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Thoughts on Adar

Thoughts on Adar

Be Happy – It’s Adar! – and VOTE


Chodesh tov, everyone – the joyous early spring month of Adar begins February 26th, and tradition holds that we’re happy simply for entering it.  (Maybe the rabbis had seasonal affect, so our northern hemispheric tradition embraced the rapidly lengthening days and warming temperatures?!).

The joyousness of Adar is centered around Purim, a holiday celebrating a historically dubious but fun-to-retell reversal of fortune.  The book of Esther tells the story – do come Sunday morning March 1 to hear the ever-insightful Dr. Erica Brown about it! – whose plot lines are random, whose imagery is ribald, and whose conclusion is a revenge fantasy.  It is best understood as parody – even in the setting of its date, which unlike our many full moon festivals, is off by one.

This year, the 14th of Adar is Monday night March 9th, into Tuesday March 10th.  Our big celebration – with carnival and gathering for all ages 11:30-1:30, and PURIM SHPIEL at 2pm – will be one day earlier still, on Sunday March 8th.  Hope to see you there!

Purim and Hannukah are twins, ‘minor festivals’ that celebrate close scrapes for our people in antiquity, with the same liturgical inset for both.  Hannukah celebrates a deliverance for the Hebrews in Israel; Purim is set in the prosperous but tenuous diaspora, in Persia (Iran!).  The Purim story ended (mostly) well for us, and over two millennia of subsequent diasporic Jewry have produced some true golden ages – among them 1st century Alexandria; 11th-14th century Spain; 17th century Poland; early 20th century Germany; 20th-21st century America.  Some of those lasted long; others came to swift and painful ends.

Western Europe in the late 19th century looked promising, and the assimilated Herzl family was sure that universal values would triumph.  Then journalist Theodor recognized, via the Dreyfuss affair, that the Purim story might be more the exception than the rule.  So he quixotically set out to create a global gathering of the Jewish people, with the goal of setting up a homeland.  Ever since 1896, through thick and thin, the World Zionist Congress has met to set agendas, apportion budgets, and create policy for that homeland.

The World Zionist Congress is arcane, opaque, bizarre — and wonderful.  (I can speak from first-hand experience, having been part of it five years ago in Jerusalem).  It’s democratically representative of the globe’s Jewish population, where the 40% or so in Israel have seats apportioned by the most recent (last week as it happens) Knesset vote, and the 40% in the US plus 20% everywhere else having country-by-country elections – “one Jew, one vote,” as it were. And our vote is open only through March 11th, the middle of Adar.  Vote now!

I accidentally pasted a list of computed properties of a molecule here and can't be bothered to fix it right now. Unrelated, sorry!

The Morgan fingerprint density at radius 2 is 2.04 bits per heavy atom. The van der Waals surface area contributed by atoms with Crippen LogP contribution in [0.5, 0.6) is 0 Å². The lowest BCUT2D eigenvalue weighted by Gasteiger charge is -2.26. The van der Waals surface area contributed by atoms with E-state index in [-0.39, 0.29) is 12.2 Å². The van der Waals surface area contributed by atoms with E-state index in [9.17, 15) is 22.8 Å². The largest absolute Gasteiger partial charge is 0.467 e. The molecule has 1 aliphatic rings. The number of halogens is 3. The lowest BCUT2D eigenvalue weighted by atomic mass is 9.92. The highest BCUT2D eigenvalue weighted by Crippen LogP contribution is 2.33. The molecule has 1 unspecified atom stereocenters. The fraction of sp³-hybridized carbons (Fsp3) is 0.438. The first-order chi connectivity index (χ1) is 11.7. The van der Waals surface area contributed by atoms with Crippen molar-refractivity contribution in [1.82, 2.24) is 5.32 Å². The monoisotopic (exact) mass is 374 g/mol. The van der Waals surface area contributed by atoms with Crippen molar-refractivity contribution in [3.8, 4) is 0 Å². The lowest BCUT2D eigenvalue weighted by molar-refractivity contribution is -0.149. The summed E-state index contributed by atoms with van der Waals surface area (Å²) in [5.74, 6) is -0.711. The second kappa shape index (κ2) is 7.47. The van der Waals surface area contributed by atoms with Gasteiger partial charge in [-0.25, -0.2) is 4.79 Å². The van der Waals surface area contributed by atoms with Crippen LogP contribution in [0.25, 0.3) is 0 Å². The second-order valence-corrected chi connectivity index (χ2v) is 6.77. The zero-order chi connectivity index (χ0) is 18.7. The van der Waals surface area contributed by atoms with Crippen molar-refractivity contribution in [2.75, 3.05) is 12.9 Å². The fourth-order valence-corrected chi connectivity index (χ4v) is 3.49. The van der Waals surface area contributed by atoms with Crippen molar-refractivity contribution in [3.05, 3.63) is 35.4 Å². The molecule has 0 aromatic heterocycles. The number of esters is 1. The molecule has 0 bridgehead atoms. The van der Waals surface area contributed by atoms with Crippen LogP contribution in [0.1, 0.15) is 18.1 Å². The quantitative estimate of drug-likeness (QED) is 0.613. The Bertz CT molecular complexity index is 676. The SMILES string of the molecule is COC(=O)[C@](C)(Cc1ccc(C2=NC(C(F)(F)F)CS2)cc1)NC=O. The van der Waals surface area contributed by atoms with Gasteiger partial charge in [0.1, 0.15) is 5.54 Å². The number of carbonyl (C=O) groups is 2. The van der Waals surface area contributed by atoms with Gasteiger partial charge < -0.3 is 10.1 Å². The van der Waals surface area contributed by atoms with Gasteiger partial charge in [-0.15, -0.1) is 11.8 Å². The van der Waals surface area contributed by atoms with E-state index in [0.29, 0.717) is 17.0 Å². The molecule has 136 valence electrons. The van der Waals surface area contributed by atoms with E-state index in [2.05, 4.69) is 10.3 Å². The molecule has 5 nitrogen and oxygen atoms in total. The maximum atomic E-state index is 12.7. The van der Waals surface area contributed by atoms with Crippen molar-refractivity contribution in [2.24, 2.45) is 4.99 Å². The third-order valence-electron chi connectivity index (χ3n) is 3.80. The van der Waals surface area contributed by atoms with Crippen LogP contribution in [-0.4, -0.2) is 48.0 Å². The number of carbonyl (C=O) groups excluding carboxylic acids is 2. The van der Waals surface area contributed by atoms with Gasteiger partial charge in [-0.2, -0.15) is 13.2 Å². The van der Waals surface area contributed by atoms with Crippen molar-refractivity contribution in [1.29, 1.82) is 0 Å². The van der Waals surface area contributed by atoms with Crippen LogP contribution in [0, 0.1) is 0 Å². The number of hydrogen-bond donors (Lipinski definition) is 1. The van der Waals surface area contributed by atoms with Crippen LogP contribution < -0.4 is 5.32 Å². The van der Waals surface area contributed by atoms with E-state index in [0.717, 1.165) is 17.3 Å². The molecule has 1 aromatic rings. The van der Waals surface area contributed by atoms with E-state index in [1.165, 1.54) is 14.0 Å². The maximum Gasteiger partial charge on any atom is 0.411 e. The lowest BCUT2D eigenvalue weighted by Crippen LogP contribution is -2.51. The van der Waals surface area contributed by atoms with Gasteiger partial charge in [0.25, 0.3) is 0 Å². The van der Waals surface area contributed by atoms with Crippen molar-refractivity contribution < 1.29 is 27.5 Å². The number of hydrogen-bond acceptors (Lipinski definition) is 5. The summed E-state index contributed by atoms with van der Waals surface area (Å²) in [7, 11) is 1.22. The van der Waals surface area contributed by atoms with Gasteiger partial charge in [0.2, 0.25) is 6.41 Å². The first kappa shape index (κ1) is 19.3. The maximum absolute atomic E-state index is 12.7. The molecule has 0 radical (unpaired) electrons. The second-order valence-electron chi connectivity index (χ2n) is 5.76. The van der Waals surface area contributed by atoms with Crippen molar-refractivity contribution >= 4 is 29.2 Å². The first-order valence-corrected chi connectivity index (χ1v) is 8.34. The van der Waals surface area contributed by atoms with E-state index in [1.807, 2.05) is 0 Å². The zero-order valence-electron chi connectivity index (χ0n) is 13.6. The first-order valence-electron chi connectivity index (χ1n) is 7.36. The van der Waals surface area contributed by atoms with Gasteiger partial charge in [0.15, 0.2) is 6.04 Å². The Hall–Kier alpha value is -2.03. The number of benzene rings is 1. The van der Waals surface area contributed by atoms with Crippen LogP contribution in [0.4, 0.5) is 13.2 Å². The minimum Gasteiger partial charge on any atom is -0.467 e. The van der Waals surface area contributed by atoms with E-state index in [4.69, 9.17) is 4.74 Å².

For those who haven’t followed, literally a billion dollars, plus vital policies, come through this vote.  The main dividing line is left versus right, with numerous parties voting in large blocs on issues of the greatest import.  Turnout tends to be small, so a few more votes can truly make an outsized impact.  Just as the Conservative moment sponsors the fine Mercaz party, this cycle Reconstructing Judaism is joining the Union for Reform Judaism behind the “ARZA: Vote Reform” slate – even as numerous Jews you know, including three from Adat Shalom alone (Judy Gelman, Hadar Harris, and myself) are on the slate for the progressive Hatikvah party.

You can’t go wrong with any of these choices – you can only go wrong by not voting!  At www.ZionistElection.org you’ll be asked to confirm your Jewishness, and your support of the very broad “Jerusalem Platform”, and then pay a modest $7.50 administrative fee (reduced to $5 for younger voters in the birthright cohort of 18 to 26 – parents, make sure your young adult children vote too!) – and then cast your vote for Hatikvah, ARZA, or any other party that comports with your values.  Do it during the waxing moon of Adar, for once the full moon comes, the election ends!

(Virginia residents, also be sure to vote in early Adar on the Super Tuesday primary, March 3rd!  Marylanders wait until April 28, and DC residents until June 2…)

Finally, one more Adar highlight – on March 13th and 14th Adat Shalom is honored to host Dr. Shaul Magid, who is among the most creative and insightful voices in the Judaic Studies orbit today, as part of the Kaplan Center shabbaton.  I promise that you’ll be uplifted, challenged, dazzled, and enlightened by his presentations on a range of topics from peoplehood, to the development of Reconstructionist thought since Mordecai Kaplan, to the Israel-diaspora relationship and the Jewish future.

Circle that second weekend in March, now.  And be happy:  it’s Adar!


Shalom שלום, Salam  ﺳﻼﻢ —  Fred

Rabbi Fred Scherlinder Dobb